You probably couldn’t find it on a map and it’s the sort of everyone-knows-everyone place that sitcoms and horror movies love to showcase. Together with a few other small towns around us we’ve got classic small town sights like tourism farms (for city folk, yes this is a real thing), historical sites, and Canadian maple syrup lodges. There’s also the story I tell everyone about my hometown. You see, it’s kind of in the middle of nowhere. We have a butcher, a baker and a candlestick maker and there’s even a general store. I tell people this and they laugh. I like my hometown’s character. It’s unique and slightly cartoonish and it’s always nice to go back there.

Home is constantly changing for me. I traveled cross-country to come to school at UBC and that meant leaving it all behind. But it isn’t the first time I’ve had to leave a home and it won’t be the last. When I go I have my few things that were given to me that I can take anywhere and make me feel just as safe; a bracelet with charms my grandmother has filled over the years with symbols of her favourite memories; a photo of my mom making a funny face that she doesn’t know exists; a photo album showing my sisters and me growing up; and a silly wooden cow given to me by my best friend. It’s the place I’ll always go back to and the home I’ll bring with me no matter where I go.

Works Cited

Things to Do: Campbellville. Campbellville. Destination Campbellville Community Association, 2014. Web. 5 June 2016.

Rosin, Hanna. The Overprotected Kid. The Atlantic. The Atlantic Monthly Group, Apr. 2014. Web. 5 June 2016.

Schulz, Charles M. Peanuts. United Feature Syndicate Inc., 1990. Web. 5 June 2016.

Springridge Farm. Springridge Farm, 2016. Web. 5 June 2016.


And so it was true.

In true turtle-on-turtle all-the-way-down fashion, I wrote this story about a story about a story – and you’ll never believe what happened! This is the story of how evil came into the world. It doesn’t tell us when and it doesn’t tell us when it will end; all it does is give us something to believe in and hope for a better future.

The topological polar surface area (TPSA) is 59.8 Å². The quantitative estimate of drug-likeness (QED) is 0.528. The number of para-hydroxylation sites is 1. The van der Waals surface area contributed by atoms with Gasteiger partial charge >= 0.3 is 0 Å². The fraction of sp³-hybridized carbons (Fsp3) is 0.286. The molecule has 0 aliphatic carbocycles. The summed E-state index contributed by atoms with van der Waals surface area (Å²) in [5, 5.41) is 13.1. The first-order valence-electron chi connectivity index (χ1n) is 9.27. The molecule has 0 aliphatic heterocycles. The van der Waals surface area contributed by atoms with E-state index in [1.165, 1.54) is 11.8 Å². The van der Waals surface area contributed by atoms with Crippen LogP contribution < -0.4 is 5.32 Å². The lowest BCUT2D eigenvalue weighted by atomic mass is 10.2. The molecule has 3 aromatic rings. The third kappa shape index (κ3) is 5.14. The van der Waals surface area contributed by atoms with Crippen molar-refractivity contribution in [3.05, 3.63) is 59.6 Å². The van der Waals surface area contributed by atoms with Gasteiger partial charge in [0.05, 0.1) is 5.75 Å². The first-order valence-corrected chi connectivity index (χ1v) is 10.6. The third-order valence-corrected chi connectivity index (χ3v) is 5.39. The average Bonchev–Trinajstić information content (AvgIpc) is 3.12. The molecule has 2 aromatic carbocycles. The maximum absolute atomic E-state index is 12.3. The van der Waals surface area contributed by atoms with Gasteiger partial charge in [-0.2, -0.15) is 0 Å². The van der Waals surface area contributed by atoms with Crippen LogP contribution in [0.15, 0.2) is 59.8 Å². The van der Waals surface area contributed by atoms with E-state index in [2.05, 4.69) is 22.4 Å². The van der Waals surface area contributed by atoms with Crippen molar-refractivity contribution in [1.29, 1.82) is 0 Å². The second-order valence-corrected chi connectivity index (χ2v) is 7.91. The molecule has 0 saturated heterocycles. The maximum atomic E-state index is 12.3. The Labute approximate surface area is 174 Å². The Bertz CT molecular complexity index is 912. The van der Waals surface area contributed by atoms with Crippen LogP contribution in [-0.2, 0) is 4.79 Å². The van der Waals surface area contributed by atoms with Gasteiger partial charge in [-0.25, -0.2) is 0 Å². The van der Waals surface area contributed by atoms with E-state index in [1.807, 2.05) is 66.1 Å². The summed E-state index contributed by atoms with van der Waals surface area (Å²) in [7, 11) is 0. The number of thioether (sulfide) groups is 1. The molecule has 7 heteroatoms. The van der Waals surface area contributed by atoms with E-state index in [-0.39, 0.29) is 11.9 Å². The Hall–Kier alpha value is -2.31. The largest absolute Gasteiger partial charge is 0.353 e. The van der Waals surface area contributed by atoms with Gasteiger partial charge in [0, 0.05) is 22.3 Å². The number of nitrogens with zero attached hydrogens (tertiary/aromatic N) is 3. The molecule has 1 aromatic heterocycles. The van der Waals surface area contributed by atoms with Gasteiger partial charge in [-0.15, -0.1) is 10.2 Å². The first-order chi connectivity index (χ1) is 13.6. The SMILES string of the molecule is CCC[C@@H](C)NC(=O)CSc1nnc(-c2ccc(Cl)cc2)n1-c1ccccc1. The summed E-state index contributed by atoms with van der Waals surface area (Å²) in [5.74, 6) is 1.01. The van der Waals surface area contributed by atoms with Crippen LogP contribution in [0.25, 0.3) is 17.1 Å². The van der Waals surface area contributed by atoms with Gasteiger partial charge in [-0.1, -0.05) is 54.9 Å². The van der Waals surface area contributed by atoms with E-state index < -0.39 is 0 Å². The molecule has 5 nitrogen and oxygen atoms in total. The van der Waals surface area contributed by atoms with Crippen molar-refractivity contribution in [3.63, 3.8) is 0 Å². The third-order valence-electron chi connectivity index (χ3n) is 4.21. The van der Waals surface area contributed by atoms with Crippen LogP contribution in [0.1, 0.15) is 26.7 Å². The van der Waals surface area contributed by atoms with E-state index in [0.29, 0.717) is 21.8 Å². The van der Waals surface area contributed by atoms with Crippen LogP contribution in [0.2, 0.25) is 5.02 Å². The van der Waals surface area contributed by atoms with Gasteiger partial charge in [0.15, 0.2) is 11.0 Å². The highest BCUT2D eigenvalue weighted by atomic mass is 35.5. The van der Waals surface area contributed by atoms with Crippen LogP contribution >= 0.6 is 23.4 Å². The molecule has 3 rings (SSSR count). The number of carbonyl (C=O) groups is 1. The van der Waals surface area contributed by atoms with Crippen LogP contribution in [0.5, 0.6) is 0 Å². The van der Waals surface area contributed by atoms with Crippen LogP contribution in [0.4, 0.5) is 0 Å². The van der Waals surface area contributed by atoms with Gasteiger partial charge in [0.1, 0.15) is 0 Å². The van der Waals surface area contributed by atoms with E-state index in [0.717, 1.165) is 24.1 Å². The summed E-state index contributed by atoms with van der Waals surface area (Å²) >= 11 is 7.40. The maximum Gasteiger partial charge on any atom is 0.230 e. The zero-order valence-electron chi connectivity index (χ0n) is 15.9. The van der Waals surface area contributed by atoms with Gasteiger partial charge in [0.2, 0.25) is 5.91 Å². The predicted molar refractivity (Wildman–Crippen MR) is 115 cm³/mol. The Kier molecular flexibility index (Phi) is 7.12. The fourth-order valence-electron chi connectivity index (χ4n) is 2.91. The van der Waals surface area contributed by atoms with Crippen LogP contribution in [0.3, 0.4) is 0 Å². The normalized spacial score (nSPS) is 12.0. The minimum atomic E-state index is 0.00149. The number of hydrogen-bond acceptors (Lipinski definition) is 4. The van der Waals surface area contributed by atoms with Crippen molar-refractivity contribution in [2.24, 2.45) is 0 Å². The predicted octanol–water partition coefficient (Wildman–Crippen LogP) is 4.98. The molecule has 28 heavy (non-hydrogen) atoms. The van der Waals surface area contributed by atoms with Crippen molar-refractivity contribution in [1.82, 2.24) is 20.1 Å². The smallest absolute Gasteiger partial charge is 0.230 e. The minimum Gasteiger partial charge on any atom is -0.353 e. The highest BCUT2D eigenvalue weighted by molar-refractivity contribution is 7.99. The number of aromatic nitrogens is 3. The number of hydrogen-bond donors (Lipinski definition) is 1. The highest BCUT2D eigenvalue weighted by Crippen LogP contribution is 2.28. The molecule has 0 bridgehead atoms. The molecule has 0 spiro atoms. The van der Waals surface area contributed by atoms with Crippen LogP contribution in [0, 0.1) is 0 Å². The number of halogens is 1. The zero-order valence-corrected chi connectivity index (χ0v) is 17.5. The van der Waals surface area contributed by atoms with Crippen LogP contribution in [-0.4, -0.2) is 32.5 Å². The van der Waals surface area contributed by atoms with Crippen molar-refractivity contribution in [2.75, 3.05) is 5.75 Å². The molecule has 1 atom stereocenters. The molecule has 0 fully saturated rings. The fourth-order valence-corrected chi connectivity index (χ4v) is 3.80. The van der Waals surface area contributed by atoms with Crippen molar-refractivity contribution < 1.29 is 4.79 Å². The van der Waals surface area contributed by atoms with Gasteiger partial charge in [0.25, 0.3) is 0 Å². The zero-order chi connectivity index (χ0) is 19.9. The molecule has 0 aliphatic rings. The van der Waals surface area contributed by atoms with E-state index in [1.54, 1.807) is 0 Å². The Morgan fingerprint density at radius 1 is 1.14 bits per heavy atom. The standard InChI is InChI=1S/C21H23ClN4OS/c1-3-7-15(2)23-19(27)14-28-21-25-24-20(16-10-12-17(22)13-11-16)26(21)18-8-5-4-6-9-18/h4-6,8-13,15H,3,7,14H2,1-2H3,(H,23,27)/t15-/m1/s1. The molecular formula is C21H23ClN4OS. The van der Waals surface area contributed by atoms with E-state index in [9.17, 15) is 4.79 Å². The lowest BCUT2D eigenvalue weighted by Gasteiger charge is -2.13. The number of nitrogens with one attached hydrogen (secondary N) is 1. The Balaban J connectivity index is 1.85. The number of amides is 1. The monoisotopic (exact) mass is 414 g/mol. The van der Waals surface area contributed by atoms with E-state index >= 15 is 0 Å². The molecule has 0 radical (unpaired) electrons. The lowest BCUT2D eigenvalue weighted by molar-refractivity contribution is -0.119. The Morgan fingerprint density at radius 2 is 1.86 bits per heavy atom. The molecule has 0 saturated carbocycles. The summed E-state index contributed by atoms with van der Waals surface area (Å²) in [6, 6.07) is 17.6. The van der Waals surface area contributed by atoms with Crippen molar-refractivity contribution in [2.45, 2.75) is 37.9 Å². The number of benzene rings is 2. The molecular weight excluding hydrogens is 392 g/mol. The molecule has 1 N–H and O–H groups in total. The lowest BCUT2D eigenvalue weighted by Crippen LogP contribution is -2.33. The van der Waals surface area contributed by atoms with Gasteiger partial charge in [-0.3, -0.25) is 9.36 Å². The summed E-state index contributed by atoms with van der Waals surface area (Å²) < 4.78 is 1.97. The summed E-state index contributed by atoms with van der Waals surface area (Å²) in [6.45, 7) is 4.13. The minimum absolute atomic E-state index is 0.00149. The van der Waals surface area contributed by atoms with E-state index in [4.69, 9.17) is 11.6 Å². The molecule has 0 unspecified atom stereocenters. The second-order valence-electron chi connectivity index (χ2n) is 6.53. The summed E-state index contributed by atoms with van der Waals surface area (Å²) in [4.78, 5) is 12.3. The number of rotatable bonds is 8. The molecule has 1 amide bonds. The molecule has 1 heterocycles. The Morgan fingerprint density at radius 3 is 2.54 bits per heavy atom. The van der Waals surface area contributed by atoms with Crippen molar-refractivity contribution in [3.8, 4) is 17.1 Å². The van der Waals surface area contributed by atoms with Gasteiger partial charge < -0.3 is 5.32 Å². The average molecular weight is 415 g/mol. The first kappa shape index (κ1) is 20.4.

Once upon a time there was a storyteller who wandered the world enchanting people with her words. Some called her a witch, others an old hag, but most just called her magic.

And what did she look like?

Her long hair was filled with flowers and twigs and a bird’s nest or two; she wore flowing shirts and billowing skirts covered by a long torn robe that allowed mice and squirrels to cling to her train; the staff she carried was a branch given to her by the oldest wisest tree of the forest and lizards played along it’s grooves.

She had been everywhere that someone could go and even a few places you couldn’t. When she got someplace new she would find a nice tree to sit and lean against and she would begin telling stories. From her seat her words would be taken by the wind and circle the world twice over and find a place to live among the hearts and minds of her listeners.

Her audiences were made of villages, animals, trees, and other magic sorts. TheyWitch 1 would listen and they would see the truth in her stories of things they may have never seen. She told of a world where the only thing known was water for miles and an otter came forth and said it was true. And what else would her stories be about?

She told of a world where the land was so flat you could see the back of your own head.
She told of a world where its people only lived at the very tops of trees.
She told of worlds past the stars where unthinkable creatures lived.
She told of worlds where the children would play and sing all day and have no cares at all.
She told of worlds where people could fly among the birds.
She told of a world in the clouds where you could relax all day.

And so it was true.

But one day the wind told her of a gathering of sorts for witches. She traveled for one day and many nights to get to where it was being held and once there she found she was late. She walked towards a light in the woods that had shadows dancing around it. As she came to the edge of the treeline she found the animals too scared to go any closer but too curious to retreat. She shook her head. She felt shadows trying to grab at her.

She entered the gathering and heard witches of all sorts bragging about what they could do. Some could fly into the worlds of the sky. Another could swim to the deepest depths of any ocean. Some could transport themselves and others could turn invisible. One could use the natural elements however she felt. Another could transform items into anything she wanted. Some bragged about creating enough gold to make them richest. One even claimed to be able to use mind control on any living thing. What do you notice about these witches?

The conversation took a turn for the worst as they began competing in strength and creativity of spells and charms. They could all do the nice things, but the darker arts were more difficult. They started fires and created lightning. They made bugs that tried to scuttle by unnoticed into poisonous beasts. They created potions and spells that created all sorts of evils.

The storyteller shook her head. She began to feel tired watching these witches play with the nature of the world. She got an ache in her knees and a kink in her neck and then a boisterous witch came up to her asking why she wasn’t having any fun. Would you be having fun?

The storyteller asked the witch if she wanted to truly know evil. “And you think you can do better than what has been done? Well then have at it. Everyone, we have another contestant,” she laughed as she gave the storyteller a seat in the center.